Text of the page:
Retraining my eyes, MFBF – Monocular Fixation in a Binocular Field

December 18th, 2012 by Carrie, the Just Mildly Medicated gal

Retraining my eyes

If it isn’t one thing with Dysautonomia it’s another. The symptoms I was having 6 months ago are being treated and while I’ve had improvement, I would dare to even say I had the month of October being pretty much symptom free. All that went out the window when not only did new symptoms develop but some oldies came back from a short hiatus.

One day, and no gradual progression I mean literally one day, I looked to the right where my husband was talking and I said, “umm there are 2 of you, and of everything for that matter.” My vision did calm down and I took it as a pre-syncope moment, pretty standard for my chronic illness. We then went to lunch and I was reading the menu and looked up and thought I was about to pass out because everything, and I mean everything, had gone double, maybe triple, it was hard to tell in my internal panic. This was going to be a tough one to feign denial with.

A few days in the house and it didn’t seem to be happening as often, then I went to meet a friend for lunch. I was doing okay until I turned my head to look for a land mark and holy camoly I had to pull over for a minute. Selfishly all I could think was ‘crap they are going to take my license’. I did get to lunch and home okay but have not driven since then.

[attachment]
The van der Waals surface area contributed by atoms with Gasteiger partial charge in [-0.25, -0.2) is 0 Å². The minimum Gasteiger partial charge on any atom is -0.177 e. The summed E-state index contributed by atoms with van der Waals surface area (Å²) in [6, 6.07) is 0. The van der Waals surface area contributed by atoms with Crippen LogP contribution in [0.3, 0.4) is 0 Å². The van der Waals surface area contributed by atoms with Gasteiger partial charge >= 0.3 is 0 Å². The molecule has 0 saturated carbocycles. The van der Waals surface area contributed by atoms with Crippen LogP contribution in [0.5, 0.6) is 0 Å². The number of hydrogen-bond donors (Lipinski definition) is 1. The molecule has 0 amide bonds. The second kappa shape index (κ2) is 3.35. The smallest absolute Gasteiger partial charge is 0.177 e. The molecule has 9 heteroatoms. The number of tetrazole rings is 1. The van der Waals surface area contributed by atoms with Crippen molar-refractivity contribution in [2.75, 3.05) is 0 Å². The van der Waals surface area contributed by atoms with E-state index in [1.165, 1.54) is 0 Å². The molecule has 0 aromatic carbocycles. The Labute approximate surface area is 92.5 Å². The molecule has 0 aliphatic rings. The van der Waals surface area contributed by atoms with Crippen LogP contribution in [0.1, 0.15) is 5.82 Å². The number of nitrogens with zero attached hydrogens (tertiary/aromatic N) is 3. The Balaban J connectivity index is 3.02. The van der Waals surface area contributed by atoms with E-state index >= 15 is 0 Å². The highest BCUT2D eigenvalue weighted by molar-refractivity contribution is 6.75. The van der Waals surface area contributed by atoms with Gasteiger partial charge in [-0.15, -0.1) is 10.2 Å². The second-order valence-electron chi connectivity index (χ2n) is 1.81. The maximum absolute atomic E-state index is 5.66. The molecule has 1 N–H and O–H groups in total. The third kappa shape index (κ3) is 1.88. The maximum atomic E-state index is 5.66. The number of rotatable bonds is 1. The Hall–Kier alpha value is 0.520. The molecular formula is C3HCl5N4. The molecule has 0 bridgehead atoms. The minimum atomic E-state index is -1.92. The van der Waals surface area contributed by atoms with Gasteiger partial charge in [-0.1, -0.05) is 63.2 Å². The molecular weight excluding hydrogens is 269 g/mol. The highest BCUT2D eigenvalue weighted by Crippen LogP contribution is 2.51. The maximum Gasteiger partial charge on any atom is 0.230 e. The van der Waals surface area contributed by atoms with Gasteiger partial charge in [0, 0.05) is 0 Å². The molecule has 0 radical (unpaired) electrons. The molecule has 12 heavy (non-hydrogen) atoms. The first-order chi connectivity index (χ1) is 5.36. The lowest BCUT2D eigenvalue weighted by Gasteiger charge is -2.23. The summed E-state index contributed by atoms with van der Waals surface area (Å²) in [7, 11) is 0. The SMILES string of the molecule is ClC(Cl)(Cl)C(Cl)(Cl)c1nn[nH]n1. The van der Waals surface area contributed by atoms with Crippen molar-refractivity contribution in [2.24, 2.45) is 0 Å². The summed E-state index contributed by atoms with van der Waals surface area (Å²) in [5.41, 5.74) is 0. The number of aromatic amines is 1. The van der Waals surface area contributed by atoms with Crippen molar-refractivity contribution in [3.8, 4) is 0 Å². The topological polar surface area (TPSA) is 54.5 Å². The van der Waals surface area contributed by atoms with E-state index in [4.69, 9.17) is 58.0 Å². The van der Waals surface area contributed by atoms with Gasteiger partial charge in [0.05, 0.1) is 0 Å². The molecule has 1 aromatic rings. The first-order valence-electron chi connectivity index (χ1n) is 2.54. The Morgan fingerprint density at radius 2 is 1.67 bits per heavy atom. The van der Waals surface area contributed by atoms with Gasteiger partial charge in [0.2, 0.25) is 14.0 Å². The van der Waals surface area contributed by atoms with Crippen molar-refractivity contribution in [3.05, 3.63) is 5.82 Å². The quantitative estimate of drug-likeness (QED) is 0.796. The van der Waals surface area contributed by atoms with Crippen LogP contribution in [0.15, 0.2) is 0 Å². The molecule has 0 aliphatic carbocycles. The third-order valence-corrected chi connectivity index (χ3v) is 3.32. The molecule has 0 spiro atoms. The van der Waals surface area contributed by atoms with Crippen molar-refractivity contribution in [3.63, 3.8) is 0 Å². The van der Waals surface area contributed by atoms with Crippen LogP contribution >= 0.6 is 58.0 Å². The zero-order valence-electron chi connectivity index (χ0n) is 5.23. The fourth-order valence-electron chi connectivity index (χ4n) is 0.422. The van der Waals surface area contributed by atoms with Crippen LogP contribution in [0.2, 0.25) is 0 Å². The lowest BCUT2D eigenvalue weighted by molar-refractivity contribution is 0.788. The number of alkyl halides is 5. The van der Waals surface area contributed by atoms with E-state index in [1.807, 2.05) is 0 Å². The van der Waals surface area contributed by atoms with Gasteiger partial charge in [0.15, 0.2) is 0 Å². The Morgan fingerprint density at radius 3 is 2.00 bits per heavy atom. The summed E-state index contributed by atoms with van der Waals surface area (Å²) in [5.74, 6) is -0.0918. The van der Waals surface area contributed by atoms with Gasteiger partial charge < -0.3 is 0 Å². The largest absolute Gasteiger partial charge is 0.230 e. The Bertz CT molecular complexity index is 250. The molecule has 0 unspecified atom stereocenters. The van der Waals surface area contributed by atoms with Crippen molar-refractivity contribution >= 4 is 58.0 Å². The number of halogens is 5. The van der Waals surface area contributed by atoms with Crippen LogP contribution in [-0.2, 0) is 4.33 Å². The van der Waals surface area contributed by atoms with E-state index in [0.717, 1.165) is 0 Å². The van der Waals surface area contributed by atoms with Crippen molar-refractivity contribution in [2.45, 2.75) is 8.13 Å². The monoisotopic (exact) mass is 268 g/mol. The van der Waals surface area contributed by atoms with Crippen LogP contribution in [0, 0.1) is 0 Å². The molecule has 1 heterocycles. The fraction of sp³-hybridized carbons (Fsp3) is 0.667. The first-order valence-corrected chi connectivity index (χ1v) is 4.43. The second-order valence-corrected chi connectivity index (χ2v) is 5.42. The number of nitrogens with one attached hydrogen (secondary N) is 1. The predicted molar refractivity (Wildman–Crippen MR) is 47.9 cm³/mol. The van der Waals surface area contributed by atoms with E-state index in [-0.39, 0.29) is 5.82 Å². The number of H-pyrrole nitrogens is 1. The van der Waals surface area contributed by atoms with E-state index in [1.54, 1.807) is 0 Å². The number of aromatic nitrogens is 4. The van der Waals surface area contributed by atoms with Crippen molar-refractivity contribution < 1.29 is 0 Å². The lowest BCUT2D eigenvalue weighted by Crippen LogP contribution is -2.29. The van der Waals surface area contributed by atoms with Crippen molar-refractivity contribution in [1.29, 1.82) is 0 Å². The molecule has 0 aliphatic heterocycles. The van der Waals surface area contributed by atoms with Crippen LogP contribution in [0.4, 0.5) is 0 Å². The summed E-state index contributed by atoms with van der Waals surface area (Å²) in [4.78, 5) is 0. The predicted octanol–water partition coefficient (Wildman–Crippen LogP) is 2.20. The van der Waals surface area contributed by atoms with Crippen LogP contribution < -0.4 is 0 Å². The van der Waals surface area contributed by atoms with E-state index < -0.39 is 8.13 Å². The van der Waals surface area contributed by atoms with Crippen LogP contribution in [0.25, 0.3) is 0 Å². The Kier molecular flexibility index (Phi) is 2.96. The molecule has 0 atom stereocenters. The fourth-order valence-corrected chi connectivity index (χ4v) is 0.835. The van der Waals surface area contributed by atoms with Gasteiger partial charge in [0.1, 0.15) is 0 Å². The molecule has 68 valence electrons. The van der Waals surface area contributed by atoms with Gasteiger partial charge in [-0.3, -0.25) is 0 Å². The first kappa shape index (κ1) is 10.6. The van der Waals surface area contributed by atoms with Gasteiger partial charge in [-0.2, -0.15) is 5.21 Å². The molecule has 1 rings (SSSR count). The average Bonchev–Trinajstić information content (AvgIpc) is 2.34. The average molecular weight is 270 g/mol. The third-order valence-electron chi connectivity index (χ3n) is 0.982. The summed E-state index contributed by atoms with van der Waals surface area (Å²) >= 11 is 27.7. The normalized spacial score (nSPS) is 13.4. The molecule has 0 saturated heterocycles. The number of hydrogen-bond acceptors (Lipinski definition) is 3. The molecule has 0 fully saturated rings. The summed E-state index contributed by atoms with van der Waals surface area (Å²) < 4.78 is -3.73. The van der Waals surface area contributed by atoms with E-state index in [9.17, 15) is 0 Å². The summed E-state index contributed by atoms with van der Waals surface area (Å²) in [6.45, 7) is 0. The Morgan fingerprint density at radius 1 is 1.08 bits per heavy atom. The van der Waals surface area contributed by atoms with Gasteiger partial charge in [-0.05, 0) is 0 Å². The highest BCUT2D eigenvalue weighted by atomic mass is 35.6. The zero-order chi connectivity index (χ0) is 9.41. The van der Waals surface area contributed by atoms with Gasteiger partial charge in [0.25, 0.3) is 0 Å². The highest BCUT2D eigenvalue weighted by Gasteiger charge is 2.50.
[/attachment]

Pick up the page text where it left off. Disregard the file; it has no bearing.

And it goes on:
As if the fact my heart rate and or blood pressure could drop or rise at any given moment isn’t enough to make social situations hard for me. Just imagine for a second being mid-conversation and the other person looking like they are suddenly about to fall asleep, start swaying or they start talking too fast and sweating, that’s me with my all over the place heart rate and blood pressure. Now I get to add that I may or may not be actually looking at you because I am trying to figure out which of you is real. Luckily one of you is usually oddly translucent so as long as I am not seeing dead people I can usually get it right.

So I put a call into my Autonomic Specialists office. I know eye dilation is part of the Autonomic Nervous System (ANS) so when I come inside from outside it stays dark for me longer than it does someone whose eyes dilate properly on their own, opposite for going outside, it is very bright for me for a while until I can adjust. It was reiterated that  ANS and dilation are connected but still advised to see an optometrist to rule out any other vision issues.